Sonnet 113

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Sonnet 113
Detail of old-spelling text
The first three lines of Sonnet 113 in the 1609 Quarto
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Since I left you mine eye is in my mind,
And that which governs me to go about
Doth part his function and is partly blind,
Seems seeing, but effectually is out;
For it no form delivers to the heart
Of bird, of flower, or shape, which it doth latch:
Of his quick object hath the mind no part,
Nor his own vision holds what it doth catch;
For if it see the rud’st or gentlest sight,
The most sweet favour or deformed’st creature,
The mountain or the sea, the day or night,
The crow or dove, it shapes them to your feature:
Incapable of more, replete with you,
My most true mind thus maketh mine untrue.





—William Shakespeare[1]

Sonnet 113 is one of 154 sonnets written by the English playwright and poet William Shakespeare. It's a member of the Fair Youth sequence, in which the poet expresses his love towards a young man.


Since he left his beloved, the poet can think of nothing else. His eye no longer sees the outer world, only the image of the beloved. Birds, flowers and other forms cannot enter his mind since it is filled with the image of his love. Whatever he sees, ugly or beautiful, is transformed into the beloved, and so the perfect inner image makes his outer vision false.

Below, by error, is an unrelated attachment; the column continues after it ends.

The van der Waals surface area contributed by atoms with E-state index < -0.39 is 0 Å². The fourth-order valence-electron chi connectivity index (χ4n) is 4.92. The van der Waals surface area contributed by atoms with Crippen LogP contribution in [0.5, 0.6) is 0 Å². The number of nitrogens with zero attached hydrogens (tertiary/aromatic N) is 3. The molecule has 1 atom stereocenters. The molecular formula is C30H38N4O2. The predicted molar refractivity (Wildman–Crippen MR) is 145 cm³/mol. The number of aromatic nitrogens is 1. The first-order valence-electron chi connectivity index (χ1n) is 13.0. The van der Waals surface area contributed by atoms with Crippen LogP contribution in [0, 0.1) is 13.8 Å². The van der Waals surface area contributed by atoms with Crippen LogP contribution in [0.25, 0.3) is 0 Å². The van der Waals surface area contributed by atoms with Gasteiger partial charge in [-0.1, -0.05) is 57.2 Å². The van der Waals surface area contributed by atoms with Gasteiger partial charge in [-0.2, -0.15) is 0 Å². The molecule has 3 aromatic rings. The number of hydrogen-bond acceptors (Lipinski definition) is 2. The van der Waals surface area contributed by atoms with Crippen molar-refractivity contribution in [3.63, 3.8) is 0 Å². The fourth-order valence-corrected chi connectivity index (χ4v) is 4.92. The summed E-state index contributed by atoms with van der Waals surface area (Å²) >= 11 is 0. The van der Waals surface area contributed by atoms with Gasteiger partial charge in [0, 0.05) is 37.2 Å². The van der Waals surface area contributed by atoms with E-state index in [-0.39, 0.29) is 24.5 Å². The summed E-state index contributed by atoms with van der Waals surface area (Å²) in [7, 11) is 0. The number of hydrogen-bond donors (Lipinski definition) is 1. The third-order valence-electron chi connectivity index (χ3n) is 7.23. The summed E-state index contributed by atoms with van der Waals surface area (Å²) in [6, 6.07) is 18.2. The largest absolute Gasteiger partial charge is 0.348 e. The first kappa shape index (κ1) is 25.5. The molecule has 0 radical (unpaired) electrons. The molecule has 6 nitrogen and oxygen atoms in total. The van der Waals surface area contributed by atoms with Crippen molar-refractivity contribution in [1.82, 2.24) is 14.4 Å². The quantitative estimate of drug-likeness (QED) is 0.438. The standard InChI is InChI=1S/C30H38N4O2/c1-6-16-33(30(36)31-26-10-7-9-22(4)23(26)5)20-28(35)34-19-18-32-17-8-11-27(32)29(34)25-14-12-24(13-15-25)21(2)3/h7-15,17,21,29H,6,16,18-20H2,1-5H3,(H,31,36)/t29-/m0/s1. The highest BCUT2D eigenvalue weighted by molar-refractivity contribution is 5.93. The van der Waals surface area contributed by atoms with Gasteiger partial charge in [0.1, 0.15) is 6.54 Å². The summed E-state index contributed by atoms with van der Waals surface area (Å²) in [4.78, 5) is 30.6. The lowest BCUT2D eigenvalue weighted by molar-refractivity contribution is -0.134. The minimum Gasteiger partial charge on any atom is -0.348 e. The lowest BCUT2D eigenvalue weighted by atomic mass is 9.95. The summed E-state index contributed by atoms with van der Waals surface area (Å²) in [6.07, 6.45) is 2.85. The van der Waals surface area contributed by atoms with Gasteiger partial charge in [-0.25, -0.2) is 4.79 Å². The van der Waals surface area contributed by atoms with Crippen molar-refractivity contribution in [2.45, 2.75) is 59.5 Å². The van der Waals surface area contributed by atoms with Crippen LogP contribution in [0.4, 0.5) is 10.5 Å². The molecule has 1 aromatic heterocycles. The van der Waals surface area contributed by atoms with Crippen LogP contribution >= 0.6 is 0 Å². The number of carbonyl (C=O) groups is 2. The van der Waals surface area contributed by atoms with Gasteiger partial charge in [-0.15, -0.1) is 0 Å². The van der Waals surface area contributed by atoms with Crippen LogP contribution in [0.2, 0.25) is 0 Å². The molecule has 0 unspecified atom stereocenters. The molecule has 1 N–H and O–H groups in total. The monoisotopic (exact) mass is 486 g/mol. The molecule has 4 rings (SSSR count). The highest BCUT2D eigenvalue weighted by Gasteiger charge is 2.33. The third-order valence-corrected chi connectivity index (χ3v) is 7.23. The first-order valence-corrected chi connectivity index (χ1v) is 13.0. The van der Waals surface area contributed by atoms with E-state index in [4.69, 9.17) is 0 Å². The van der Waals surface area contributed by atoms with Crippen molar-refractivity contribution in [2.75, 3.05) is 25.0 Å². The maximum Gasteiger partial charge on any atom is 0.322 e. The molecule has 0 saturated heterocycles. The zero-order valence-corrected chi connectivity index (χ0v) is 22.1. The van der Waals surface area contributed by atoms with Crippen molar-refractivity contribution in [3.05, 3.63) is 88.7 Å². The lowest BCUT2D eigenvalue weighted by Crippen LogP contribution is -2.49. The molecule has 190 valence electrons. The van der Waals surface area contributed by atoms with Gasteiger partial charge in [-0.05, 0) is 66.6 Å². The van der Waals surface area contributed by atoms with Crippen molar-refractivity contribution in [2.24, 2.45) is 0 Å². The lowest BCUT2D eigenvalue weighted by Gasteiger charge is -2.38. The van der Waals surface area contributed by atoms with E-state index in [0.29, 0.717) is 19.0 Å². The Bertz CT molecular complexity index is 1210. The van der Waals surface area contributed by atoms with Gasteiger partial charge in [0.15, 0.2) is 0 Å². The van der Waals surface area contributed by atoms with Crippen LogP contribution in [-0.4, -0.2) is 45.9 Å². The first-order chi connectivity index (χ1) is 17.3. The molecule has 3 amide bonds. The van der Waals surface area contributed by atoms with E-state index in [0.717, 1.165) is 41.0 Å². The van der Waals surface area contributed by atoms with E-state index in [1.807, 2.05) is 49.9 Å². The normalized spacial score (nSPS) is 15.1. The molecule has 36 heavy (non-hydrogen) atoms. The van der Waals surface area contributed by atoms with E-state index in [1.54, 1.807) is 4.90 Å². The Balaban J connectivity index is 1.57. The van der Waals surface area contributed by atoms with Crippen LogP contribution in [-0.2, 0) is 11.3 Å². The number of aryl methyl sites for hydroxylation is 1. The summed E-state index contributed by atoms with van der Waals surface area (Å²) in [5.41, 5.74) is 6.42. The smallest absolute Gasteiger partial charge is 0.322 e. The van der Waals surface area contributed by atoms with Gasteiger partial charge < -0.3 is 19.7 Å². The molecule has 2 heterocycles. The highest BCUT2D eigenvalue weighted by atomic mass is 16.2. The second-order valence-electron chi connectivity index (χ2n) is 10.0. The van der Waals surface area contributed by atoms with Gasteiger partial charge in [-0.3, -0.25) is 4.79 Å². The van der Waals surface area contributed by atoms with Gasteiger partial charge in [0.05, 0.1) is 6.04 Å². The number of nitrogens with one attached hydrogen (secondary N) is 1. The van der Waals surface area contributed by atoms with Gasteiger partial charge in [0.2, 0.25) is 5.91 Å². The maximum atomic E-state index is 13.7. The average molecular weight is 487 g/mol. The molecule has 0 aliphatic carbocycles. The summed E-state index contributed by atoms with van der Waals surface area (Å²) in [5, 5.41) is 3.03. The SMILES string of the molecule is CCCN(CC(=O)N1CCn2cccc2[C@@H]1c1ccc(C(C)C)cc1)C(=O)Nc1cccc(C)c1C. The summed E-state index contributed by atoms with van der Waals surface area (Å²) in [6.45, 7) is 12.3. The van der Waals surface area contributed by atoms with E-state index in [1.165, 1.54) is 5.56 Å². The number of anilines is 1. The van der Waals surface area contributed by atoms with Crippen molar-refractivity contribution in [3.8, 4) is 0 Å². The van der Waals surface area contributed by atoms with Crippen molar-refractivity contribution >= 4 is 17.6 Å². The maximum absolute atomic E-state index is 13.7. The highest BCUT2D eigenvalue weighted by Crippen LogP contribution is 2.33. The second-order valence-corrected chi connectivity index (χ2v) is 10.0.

Sonnet 113 is an English or Shakespearean sonnet. The English sonnet has three quatrains, followed by a final rhyming couplet. It follows the typical rhyme scheme of the form ABAB CDCD EFEF GG and is composed in iambic pentameter, a type of poetic metre based on five pairs of metrically weak/strong syllabic positions. The 11th line exemplifies a regular iambic pentameter:

  ×  /   ×   /    ×  /     ×  /  ×   / 
The mountain or the sea, the day or night, (113.11)

Indeed, all fourteen lines may be scanned regularly, excepting the final extrametrical syllables or feminine endings in lines 10 and 12:

  ×   /   ×   /    ×    /      ×   /  ×    / (×) 
The crow, or dove, it shapes them to your feature. (113.12)
/ = ictus, a metrically strong syllabic position. × = nonictus. (×) = extrametrical syllable.

The meter demands a few variant pronunciations: Line 4's "effectually" functions as four syllables, and line 6's "flower" as one.[2] There are also several contractions which are unusual to modern ears: Line 9's "rud'st" and line 10's "deformèd'st" of which Stephen Booth says, "[b]oth words demonstrate their sense; they are contorted alternatives for 'rudest' and 'most deformed'".[3] Finally, the Quarto's metrical "maketh mine" in line 14 is rejected by some editors, typically requiring an emendation with an unusual pronunciation, as for example Kerrigan's "mak'th mine eye",[4] or Booth's "maketh m'eyne" (m'eyne = "my eyes").[5]



  1. ^ Pooler, C[harles] Knox, ed. (1918). The Works of Shakespeare: Sonnets. The Arden Shakespeare [1st series]. London: Methuen & Company. OCLC 4770201.
  2. ^ Booth 2000, pp. 373, 99.
  3. ^ Booth 2000, p. 374.
  4. ^ Kerrigan 1995, p. 133.
  5. ^ Booth 2000, p. 374-75.


First edition and facsimile
Variorum editions
Modern critical editions